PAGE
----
Trend #3: “Tax reform is in the air”: Mr. Kessler points to Lee-Rubio tax reform which could call for the end of the interest deduction on certain debt as a sure sign that the foundation of the PE model will shake and fall. He calls the interest rate deduction the “air that filled the private equity balloon for years”. I can think of a few more notable Hidenburgs who are many times more leveraged who have remained airborne due to the interest deduction like the US Housing Industry, the US Banking Industry, Fannie Mae, Freddie Mac. And on the tax point, there are at least 5 tax attributes that are equally or more important to most private equity partners: (a) the deductibility of goodwill; (b) the limited liability structure that eliminates double taxation of corporate profits;(c) the taxation of profits interests as capital;(d) the taxation of capital gains at a significantly lower rate than dividends and ordinary income and (e) deferral of tax on unrealized appreciation. Mr. Kessler is also crazy to believe that a debtor central government with debtor states and municipalities and debtor pension funds supported by a debtor populace will voluntarily vote in favor of raising their cost of borrowing by eliminating the interest deduction.
Trend #4: “Private equity is holding back the economy”: Since Mr. Kessler believes in the caveman approach to private equity he cannot believe that the prudent use of debt capital in a buyout model can lead to productivity, job growth or innovation. He believes that is possible only with venture capital because VC’s do not utilize debt in their investment structures. He bashes the derivative industry. He blames PE for a ½%-1.0% lower gross domestic product. But where is the evidence? Our experience is completely opposite. We buy companies and grow revenues through a combination of strategic and tactical management and operational improvements. We raise prices where we can. We invest in systems to give us better information for running our businesses. We hire sales people to boost revenues. We consolidate buying power to lower our costs from suppliers. We tuck in product lines to leverage our existing expense structures. Our employees get matches to their 401k plans and annual raises. Our management teams get bonuses when we achieve our annual budgets. This is not voodoo economics. It is old fashioned business based on perspiration, purpose and people.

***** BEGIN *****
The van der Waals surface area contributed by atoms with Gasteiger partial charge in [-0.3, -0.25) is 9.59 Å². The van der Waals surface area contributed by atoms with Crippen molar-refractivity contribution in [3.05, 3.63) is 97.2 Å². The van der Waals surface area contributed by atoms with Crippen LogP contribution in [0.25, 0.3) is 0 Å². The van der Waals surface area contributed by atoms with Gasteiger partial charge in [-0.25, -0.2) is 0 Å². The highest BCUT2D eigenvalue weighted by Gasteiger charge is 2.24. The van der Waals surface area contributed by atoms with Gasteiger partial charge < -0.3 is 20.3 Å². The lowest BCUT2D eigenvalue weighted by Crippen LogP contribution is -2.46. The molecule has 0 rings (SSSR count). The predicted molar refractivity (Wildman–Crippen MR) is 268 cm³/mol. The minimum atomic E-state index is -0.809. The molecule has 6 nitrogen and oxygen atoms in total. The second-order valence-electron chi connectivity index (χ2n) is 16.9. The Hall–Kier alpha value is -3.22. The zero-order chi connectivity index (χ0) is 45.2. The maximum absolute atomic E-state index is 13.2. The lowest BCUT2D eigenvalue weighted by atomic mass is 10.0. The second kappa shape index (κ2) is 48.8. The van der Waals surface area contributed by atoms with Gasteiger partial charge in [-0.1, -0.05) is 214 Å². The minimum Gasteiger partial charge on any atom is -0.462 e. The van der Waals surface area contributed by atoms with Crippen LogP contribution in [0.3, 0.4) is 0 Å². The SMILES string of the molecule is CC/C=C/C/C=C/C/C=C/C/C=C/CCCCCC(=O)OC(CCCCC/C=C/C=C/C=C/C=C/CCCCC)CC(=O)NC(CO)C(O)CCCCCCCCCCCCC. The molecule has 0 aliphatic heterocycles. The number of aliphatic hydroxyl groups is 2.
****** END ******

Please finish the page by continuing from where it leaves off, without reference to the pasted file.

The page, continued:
Our Imminent Demise Is Highly Exaggerated
Mr. Kessler ends his article by saying that the first four trends are nothing compared to the last trend which is the scarcity of good investment opportunities other than mattress companies and food companies which he must believe are the safety trade for PE cavemen. Now this is something I can acknowledge is a fact; no, not the mattress and food company thesis but rather the scarcity of good investment opportunities. We have to work harder than ever and employ more investment discipline than in 1999 to find good opportunities and continue to meet our promised IRR hurdles. But we have found a perfectly good way to do that- actually invest in and improve the businesses you buy and raise smaller pools of capital with sidecar families who are willing to co-invest in larger transactions. We are adapting to changing circumstances with a business model that continues to work for us and our investors. We know that the PE asset class is highly Darwinian and that, as good stewards of capital, we have to evolve or perish. Our early demise has been highly exaggerated.